C’est toi qui as change – 4 –
In the last post was written that according to Jacques Rancière, the artist should be more like the ignorant schoolmaster who “does not teach his pupils his knowledge, but orders them to venture into the forest of things and signs, to say what they have seen and what they think of what they have seen, to verify it and have it verified”.
Perhaps an artist is both master and student. Artists are by themselves phenomenally curious, constantly following and expressing their interests. They are masters of experiment and exploration, accepting failure, gaining skills and abilities that they didn’t have before.
Pascal Gielen and Camiel van Winkel presented joint research on the hybridization of contemporary artistic practice. In an article, The Contemporary Artist as Role Model in a Crisis of Competence (published in the Dutch contemporary art magazine Metropolis M in 2010), they stated: “We see around us a real, overall crisis of ability. The most distressing examples of this have shown up in the financial sector, with banks, investors and insurance companies and major infrastructural projects that have stranded or failed completely.”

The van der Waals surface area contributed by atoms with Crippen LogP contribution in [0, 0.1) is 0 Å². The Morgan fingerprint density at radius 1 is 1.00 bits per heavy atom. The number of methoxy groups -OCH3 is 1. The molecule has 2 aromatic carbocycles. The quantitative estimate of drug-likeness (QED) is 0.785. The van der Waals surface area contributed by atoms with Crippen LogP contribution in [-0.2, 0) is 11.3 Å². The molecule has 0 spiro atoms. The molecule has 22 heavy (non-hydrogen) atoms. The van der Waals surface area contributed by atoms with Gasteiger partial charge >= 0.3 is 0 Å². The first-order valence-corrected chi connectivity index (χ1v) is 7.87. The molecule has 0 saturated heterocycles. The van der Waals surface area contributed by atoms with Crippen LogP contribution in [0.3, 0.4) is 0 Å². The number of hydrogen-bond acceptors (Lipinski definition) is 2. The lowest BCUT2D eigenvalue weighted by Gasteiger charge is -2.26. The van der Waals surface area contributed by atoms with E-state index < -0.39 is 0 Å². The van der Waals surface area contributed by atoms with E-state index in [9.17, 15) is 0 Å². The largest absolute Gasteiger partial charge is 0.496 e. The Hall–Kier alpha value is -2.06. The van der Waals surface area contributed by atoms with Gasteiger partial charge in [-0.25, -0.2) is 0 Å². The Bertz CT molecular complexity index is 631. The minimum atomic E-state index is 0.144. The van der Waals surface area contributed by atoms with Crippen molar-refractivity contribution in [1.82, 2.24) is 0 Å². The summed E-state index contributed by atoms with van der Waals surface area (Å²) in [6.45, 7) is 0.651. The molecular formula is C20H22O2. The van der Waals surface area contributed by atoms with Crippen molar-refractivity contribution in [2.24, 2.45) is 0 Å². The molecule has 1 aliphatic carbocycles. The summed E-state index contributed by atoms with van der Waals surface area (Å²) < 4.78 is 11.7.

They continue: “In this context, the contemporary artist is an interesting role model. In a universe of increasing incompetence, only artists know how to make their lack of expertise productive. Contemporary artists are professionals without a profession, craftspeople without a craft, and dilettantes with infinite potential. Only artists routinely subject the professional content of their discipline to debate, as part of their everyday practice. With each new work they make, artists embrace the crisis of competence instead of shifting it to others, as is the case in most other domains. They accept complete responsibility, in defiance of the neoliberal tendency to delegate and outsource. By definition, the creation of a work of art entails a critical test of the criteria of creative competence and artistic skill.”
For the next time, let’s see how an artist may not be a teacher, but instead an ideal learner, focusing on the idea that the contemporary artist embraces his or her incompetence and takes responsibility for his or her creation process.
This blog post is part of the series C’est toi qui as changé dedicated to the topic of change, and subsequently, how art allows us to learn, to teach, to think, and thus, to improve ourselves.
Image: Goya aún aprendo
– An old man, leaning on two sticks, trudging onward, and above him the words “Aun aprendo”; “Still learning.” It’s one of Goya’s last works — he composed it at age 80 and would die two years later.